Infliximab to Improve Retention of the Boston Keratoprosthesis in Patients After Stevens Johnson Syndrome/ Toxic Epidermal Necrolysis (SJS/TENS)

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Brief Title

Infliximab to Improve Retention of the Boston Keratoprosthesis in Patients After Stevens Johnson Syndrome/ Toxic Epidermal Necrolysis (SJS/TENS)

Official Title

Infliximab Therapy to Improve Retention of the Boston Keratoprosthesis in Patients After Stevens Johnson Syndrome/ Toxic Epidermal Necrolysis

Brief Summary

      The proposed study is intended to test the idea, based upon current knowledge of the biology
      and physiology of corneal ulceration in SJS/TENS patients who receive a keratoprosthesis, and
      on the known effects of infliximab on matrix metalloproteinases, that infliximab therapy for
      such patients may reduce the likelihood of corneal ulceration, and hence extend the period of
      prosthesis retention and vision recovery.

Detailed Description

      The closely related disorders, Stevens Johnson Syndrome (SJS) and Toxic Epidermal Necrolysis
      Syndrome (TENS), represent rare but severe hypersensitivity responses to a systemic
      medication, and cause severe sloughing of the skin and mucous membranes. Approximately half
      of affected patients experience ocular involvement, which can lead to corneal opacity and
      vascularization, and in some patients, blindness. Corneal transplantation (corneal allograft)
      is typically unsuccessful in SJS/TENS, because of chronic inflammation at the ocular surface,
      leading to corneal neovascularization and opacity, tissue melt, ulceration, and perforation.

      The Boston keratoprosthesis, an artificial cornea developed at the Massachusetts Eye and Ear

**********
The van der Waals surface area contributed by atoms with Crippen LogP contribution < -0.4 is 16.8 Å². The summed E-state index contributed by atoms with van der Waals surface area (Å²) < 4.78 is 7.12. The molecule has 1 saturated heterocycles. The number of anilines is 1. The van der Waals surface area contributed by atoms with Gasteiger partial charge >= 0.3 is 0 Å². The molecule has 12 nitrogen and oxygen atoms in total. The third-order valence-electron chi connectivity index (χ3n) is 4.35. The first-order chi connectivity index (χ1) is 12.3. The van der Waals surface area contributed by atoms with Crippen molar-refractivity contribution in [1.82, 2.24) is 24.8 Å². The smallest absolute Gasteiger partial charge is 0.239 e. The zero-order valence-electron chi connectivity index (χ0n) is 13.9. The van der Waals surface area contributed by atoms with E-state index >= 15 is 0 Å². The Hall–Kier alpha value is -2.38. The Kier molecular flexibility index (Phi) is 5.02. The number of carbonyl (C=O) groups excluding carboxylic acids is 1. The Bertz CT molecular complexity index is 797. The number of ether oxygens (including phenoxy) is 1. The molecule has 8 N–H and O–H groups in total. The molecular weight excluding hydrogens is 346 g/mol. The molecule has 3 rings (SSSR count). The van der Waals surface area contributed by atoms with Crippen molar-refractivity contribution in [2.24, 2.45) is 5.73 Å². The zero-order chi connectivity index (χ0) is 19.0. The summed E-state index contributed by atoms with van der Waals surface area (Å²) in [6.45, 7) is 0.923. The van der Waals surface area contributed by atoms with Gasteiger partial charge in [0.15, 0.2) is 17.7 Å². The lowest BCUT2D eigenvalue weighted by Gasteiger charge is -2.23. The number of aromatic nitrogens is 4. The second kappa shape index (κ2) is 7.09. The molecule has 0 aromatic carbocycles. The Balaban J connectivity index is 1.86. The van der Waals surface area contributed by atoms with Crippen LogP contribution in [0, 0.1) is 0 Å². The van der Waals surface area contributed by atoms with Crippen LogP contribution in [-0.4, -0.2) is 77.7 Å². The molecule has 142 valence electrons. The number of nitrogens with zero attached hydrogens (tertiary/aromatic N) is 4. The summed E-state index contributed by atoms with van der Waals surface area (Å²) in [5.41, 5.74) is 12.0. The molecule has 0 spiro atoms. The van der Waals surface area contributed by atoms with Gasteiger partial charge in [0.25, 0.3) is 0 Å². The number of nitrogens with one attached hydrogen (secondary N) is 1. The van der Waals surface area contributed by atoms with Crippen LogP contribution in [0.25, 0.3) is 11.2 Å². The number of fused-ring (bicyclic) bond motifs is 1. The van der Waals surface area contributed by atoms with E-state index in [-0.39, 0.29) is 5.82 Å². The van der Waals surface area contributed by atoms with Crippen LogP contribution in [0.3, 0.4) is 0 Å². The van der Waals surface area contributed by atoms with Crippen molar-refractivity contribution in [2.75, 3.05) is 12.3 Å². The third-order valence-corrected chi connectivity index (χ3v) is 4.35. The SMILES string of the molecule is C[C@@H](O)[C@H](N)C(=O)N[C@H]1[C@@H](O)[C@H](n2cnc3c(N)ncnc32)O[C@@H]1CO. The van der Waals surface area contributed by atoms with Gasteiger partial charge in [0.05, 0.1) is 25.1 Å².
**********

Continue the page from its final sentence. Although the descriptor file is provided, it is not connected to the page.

Infirmary (MEEI) over the last 40 years, is an FDA approved device for patients with corneal
      blindness not amenable to corneal transplantation, and has restored the sight of thousands of
      such patients, but in SJS/TENS patients remains associated with tissue melts (tissue
      ulceration), perforation, and ultimately in some, loss of the eye. K-Pro surgery is currently
      the best option for patients with SJS or TENS and corneal blindness, but these patients also
      have the worst prognosis after surgery. While the outcomes of these surgeries for patients
      with SJS or TENS have improved dramatically in the past ten years, they are still
      unsatisfactory. Remicade® has been used in a small group of patients with SJS or TENS
      undergoing K-Pro surgery, with one remarkable success. The purpose of this study is to
      explore this treatment more fully.

      For a case report detailing the use of infliximab in one patient, see the following article:
      Dohlman JG, Foster CS, Dohlman CH. "Boston Keratoprosthesis in Stevens-Johnson Syndrome: A
      case of using infliximab to prevent tissue necrosis." Digital Journal of Ophthalmology. 2009,
      Volume 15, Number 1.

      Recently developed biologics have dramatically improved functional outcomes and quality of
      life in patients with autoimmune diseases. One such agent, infliximab, acts by blocking TNF
      alpha, a protein associated with tissue melting in the cornea, and is increasingly being used
      for autoimmune eye conditions, in addition to its FDA approved indication for recalcitrant
      rheumatoid arthritis.

      The proposed study will determine the feasibility of combining infliximab with
      keratoprosthesis surgery, and will closely monitor patients for episodes of corneal melting:
      the primary outcome of the study.

Study Phase

Phase 1/Phase 2

Study Type


Primary Outcome

Occurrence of corneal ulceration

Secondary Outcome

 Occurrence of systemic adverse events


Stevens-Johnson Syndrome



Study Arms / Comparison Groups

Description:  Every patient enrolled in the study will receive monthly infusions of Infliximab throughout the term of the study. Infliximab will be administered intravenously.


* Includes publications given by the data provider as well as publications identified by National Clinical Trials Identifier (NCT ID) in Medline.